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11 September 1997 Edition

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Historic US visit by Sinn Féin leadership

By Mick Naughton.

``We want to see an end to British jurisdiction,'' said Sinn Féin President Gerry Adams MP. ``British Prime Minister Tony Blair says there will not be a united Ireland in the lifetime of people. We say just the opposite.''

Those words of hope spoken and widely reported in the American media last week reflected the hope not only of Irish people at home, but also the hope of the many millions that make up the Irish Diasopra, especially in the United States.

Adams was speaking during a packed address to the National Press Club. Many newspapers, including the New York Times and USA Today ran the Sinn Féin message on their front pages. Adams's words consequently were carried to every state of the union, with many state papers and television channels covering each day's events.

A critical feature of almost every meeting or briefing was the Sinn Féin appeal for unionists not to boycott the upcoming negotiations. ``We believe that the Unionists have as much right to be on the island as we have,'' he said. Adams added that Sinn Féin's goal remained the reunification of the island and stated that republicans were prepared to negotiate how this could be brought about. ``We have a very clear political goal, and our political goal is to see the people of Ireland living in peace and in harmony without the interference of the British government.''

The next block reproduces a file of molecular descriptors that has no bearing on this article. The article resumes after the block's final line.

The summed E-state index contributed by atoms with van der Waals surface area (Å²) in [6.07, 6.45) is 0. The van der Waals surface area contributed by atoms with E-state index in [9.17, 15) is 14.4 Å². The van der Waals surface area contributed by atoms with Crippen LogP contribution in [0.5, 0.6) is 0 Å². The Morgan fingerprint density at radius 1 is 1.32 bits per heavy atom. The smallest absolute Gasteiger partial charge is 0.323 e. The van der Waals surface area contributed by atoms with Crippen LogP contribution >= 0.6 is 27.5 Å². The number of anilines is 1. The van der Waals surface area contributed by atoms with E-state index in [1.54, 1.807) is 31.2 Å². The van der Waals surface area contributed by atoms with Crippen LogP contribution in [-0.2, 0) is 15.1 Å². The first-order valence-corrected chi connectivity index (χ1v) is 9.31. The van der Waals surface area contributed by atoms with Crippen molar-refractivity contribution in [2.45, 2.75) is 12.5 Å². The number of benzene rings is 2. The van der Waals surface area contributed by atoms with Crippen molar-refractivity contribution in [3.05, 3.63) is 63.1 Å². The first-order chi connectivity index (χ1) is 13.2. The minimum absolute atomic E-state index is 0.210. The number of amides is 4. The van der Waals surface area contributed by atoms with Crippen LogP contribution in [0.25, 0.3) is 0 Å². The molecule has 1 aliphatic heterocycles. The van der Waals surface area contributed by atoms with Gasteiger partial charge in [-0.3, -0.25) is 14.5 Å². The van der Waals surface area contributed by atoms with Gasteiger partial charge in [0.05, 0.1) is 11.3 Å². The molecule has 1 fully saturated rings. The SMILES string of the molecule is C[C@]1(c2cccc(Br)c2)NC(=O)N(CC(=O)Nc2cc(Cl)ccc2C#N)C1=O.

There was a palpable feeling that this was a history-making Sinn Féin visit. The theme, `A great change is at hand, peace, justice and unity', reflected the sense of hope in advance of next week's all-party talks.

There was a warm welcome for the delegation, Gerry Adams, Martin McGuinness and Caoimhghín O'Caolain. From Capitol Hill and the White House to the `Ostan Waldorf Astoria' and the Roseland Ballroom in New York City people wanted to make sure they were part of the beginning of the end of the Orange state.

``It's the first time that republican representatives have sat down with the British government since partition nearly 80 years ago,'' said Martin McGuinness.